The Pediatric Transplant Program at Yale is the only one in the State of Connecticut, and as Director, Dr. Shah’s goal is to grow the program regionally. Dr. Shah explained that the Transplant Program, as part of the Pediatric Hematology/Oncology Program at Smilow, performs various types of transplants for both malignant and non-malignant disorders of childhood. Dr. Shah comments, “Transplant is the only curative therapy for patients with sickle cell disease and the earlier they can get it, the better the success rate. Each sickle cell crisis causes damage to the body that can be irreparable. It’s important for both providers and patients to understand that if a patient has an HLA match donor, transplant can provide a cure.”

A few years before transplant, Cachet developed an autoimmune disease that left her paralyzed. Despite all the challenges with sickle cell disease, all three siblings say they had a normal childhood and they had learned to live with their disease. When it interfered with school, they worked with tutors or completed home schooling to catch up. They avoided certain triggers and managed their pain when it came. Now after the transplant their lives have changed dramatically. They are learning to adjust to normal life without having to constantly worry about sudden pain, cold, or fatigue. Both Cachet and Kortne will be attending Gateway Community College in the spring; Cachet plans to be a nurse and may return to Yale New Haven Hospital, but this time not as a patient.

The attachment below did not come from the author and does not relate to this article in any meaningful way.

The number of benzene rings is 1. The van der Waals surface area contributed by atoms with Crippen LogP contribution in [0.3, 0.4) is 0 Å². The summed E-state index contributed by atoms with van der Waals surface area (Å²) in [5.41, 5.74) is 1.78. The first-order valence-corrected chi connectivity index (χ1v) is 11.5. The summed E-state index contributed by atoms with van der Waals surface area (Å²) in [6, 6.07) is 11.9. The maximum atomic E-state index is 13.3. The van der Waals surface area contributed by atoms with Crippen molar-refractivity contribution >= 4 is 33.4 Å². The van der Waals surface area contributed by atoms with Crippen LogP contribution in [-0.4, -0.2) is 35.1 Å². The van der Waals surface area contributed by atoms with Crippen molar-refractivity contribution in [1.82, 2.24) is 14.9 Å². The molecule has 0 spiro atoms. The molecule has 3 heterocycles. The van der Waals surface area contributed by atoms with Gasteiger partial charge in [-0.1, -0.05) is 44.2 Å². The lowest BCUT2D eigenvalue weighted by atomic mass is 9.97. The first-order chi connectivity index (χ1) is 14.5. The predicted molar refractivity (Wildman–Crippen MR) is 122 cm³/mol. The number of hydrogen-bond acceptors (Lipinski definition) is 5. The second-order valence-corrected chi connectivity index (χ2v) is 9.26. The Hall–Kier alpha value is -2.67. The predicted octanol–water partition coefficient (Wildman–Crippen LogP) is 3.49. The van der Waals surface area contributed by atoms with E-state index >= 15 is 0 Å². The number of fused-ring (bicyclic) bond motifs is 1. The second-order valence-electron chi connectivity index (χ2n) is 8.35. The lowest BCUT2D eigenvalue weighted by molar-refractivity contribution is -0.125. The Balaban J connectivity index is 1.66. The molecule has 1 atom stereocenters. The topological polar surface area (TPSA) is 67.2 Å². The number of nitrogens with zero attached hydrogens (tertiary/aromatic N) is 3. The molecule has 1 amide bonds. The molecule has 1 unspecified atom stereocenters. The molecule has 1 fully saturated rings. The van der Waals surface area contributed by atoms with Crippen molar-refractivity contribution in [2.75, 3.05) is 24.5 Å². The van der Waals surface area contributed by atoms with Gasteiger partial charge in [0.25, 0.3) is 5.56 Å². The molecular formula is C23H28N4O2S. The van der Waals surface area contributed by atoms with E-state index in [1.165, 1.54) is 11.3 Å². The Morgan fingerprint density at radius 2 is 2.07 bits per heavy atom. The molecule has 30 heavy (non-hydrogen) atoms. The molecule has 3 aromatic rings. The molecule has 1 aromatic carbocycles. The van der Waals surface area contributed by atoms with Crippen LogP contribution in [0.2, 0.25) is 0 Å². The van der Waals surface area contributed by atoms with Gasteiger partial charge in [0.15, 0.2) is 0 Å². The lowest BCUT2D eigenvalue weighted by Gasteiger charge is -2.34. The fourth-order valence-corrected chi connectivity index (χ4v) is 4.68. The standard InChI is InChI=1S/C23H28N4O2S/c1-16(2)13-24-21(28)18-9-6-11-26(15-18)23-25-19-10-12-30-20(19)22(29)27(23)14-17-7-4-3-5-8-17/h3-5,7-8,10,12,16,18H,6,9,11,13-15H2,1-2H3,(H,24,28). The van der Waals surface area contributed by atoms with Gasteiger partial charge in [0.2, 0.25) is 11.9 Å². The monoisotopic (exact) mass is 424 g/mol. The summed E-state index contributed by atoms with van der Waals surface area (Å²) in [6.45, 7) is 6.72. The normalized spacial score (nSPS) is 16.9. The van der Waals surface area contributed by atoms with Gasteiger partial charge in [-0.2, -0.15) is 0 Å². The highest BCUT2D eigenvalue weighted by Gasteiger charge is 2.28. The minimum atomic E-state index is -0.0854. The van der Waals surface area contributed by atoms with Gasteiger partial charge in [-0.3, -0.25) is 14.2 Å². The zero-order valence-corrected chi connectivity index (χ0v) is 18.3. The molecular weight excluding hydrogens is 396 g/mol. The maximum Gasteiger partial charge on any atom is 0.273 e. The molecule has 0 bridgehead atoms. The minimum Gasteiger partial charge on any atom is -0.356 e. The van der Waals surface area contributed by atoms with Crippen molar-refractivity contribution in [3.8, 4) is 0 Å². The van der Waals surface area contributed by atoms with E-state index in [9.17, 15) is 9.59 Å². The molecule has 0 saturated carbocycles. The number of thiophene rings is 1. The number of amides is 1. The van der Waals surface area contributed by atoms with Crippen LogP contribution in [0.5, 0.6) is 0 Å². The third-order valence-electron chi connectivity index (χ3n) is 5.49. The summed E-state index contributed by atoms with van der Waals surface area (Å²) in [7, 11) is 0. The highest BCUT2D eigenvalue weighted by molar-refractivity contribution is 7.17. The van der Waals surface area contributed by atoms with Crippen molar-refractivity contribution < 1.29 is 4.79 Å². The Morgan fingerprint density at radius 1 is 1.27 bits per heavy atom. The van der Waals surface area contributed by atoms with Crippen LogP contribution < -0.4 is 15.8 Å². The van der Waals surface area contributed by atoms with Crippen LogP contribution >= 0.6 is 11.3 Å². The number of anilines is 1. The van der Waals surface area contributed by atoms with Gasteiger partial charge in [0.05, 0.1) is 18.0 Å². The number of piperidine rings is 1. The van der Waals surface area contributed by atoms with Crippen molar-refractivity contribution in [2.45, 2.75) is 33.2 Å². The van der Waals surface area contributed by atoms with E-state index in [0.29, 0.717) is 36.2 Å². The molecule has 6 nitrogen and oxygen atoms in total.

The siblings joke that their sister Unity deserves an award for all the stem cells she has donated to her brother and sisters, and they realize what a different experience it was for each of them. However, they all agree that it was a part of their life and they got through it together. “This is the hardest thing I have been through in my life, and at the time I didn’t have a support system in place,” Sharee says. “All I had was my children and there were times when all three of them were in the hospital at the same time. I never stopped believing that all of my children would have the opportunity to be healed. I prayed for a miracle and instead, thanks to the team at Yale, I got four of them.”